I love Tim Corbin and the program he's created at Vanderbilt University. Over the years he's helped develop some of the best pitchers in the country and a lot of them have gone on to do great things at the next level.
Kyle Wright was supposed to be one of the best ever
Kyle Wright was supposed to be one of the best ever. I've gone on record as saying that I never saw it with Wright at Vanderbilt, at least not in his junior year when he went into that season with so much hype. He lacked consistency and just didn't have that edge to him like other pitchers that have come out of Vandy like David Price, Mike Minor, Sonny Gray, and Walker Buehler.
But no one could deny the stuff, and so the Braves took a chance on him with a very high draft pick. Again, I was never high on him, and after his first 25.2 innings in the big leagues I felt a little justified. But now it's almost like people are overlooking him and casting him off as a future back-of-the-rotation starter at best. Maybe that's why my attitude towards him has shifted into thinking he could still become a future ace.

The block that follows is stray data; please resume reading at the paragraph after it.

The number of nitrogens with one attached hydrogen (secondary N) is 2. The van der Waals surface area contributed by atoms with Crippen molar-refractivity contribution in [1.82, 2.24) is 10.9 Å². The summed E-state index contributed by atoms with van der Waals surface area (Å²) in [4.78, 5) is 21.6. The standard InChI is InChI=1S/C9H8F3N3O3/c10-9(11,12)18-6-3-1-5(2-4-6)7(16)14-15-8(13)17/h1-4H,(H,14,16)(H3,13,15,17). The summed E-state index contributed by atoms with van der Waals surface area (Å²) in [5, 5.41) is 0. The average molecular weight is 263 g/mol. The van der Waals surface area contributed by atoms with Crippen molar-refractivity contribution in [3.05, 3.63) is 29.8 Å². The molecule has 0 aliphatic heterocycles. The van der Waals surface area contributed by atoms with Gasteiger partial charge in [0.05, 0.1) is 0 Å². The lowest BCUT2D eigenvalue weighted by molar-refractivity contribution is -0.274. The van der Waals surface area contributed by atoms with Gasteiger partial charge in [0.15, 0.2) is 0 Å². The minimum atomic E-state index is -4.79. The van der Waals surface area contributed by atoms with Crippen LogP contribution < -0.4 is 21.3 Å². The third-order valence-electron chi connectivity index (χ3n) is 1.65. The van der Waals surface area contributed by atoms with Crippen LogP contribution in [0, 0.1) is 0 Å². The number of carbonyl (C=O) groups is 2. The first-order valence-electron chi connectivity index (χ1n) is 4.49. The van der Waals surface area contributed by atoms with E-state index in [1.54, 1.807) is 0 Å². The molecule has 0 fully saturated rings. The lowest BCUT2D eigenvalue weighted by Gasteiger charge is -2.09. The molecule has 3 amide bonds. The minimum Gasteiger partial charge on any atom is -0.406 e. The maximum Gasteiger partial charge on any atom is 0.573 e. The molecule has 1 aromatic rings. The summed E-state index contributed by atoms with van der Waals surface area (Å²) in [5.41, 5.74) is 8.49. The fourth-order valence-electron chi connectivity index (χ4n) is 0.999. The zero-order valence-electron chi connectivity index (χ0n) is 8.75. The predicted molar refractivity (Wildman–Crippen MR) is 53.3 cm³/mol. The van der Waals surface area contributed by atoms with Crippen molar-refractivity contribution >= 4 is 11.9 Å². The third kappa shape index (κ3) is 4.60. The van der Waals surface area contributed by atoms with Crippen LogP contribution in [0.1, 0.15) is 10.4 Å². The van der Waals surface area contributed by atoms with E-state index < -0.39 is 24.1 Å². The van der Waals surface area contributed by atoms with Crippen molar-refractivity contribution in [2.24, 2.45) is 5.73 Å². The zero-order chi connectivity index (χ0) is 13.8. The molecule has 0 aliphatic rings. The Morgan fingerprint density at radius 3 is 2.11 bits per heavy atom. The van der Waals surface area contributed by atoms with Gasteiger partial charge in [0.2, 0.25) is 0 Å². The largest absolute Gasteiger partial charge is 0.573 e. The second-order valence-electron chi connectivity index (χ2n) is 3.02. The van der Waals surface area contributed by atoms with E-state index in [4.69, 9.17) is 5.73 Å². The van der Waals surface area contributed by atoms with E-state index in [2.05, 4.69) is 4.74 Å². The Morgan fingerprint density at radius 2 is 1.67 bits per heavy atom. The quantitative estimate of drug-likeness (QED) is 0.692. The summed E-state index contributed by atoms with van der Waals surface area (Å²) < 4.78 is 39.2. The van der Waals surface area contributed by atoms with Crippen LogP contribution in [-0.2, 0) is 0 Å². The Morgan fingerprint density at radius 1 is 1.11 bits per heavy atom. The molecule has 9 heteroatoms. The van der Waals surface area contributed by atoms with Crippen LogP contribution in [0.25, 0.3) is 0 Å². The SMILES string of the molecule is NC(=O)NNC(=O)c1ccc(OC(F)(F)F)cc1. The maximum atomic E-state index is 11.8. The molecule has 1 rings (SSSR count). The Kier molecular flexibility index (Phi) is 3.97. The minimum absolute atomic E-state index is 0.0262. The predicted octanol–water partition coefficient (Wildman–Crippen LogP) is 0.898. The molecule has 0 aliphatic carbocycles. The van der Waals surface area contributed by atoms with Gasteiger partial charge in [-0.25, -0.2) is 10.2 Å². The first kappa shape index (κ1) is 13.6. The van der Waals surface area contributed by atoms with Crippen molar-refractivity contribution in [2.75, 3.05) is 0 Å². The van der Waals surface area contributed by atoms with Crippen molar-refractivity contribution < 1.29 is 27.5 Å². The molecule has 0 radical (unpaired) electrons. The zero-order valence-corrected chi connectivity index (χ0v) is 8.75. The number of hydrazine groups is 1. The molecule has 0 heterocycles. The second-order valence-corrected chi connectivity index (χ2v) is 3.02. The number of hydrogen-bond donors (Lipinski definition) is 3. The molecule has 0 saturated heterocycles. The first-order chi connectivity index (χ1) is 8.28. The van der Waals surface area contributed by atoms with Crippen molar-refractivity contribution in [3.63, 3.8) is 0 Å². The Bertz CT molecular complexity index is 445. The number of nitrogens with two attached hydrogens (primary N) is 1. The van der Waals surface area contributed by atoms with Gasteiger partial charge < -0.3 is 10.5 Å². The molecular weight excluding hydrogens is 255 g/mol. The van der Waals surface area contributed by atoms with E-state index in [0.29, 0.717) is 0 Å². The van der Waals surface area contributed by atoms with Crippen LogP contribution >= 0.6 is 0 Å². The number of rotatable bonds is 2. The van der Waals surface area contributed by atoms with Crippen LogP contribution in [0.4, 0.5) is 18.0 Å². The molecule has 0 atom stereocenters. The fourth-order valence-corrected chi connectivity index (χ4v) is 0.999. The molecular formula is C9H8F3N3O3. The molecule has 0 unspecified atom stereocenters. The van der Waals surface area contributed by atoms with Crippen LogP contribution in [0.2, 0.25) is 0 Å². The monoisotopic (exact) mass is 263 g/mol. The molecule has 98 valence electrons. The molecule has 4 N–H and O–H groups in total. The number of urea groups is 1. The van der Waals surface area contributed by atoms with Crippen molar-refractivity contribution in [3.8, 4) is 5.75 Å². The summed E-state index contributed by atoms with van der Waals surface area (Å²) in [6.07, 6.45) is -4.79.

Wright came into spring training hoping to earn a spot in the starting rotation, and while we know spring training stats and performances can be misleading, one could argue Wright was the best starting pitcher in camp. He had a 2.03 ERA in 13.1 innings with 15 strikeouts and just 3 walks. And honestly, as I've pointed out on here before, Wright really started to turn a corner the second half of 2019 in Triple-A. Go look at his numbers if you don't already know, they're pretty incredible.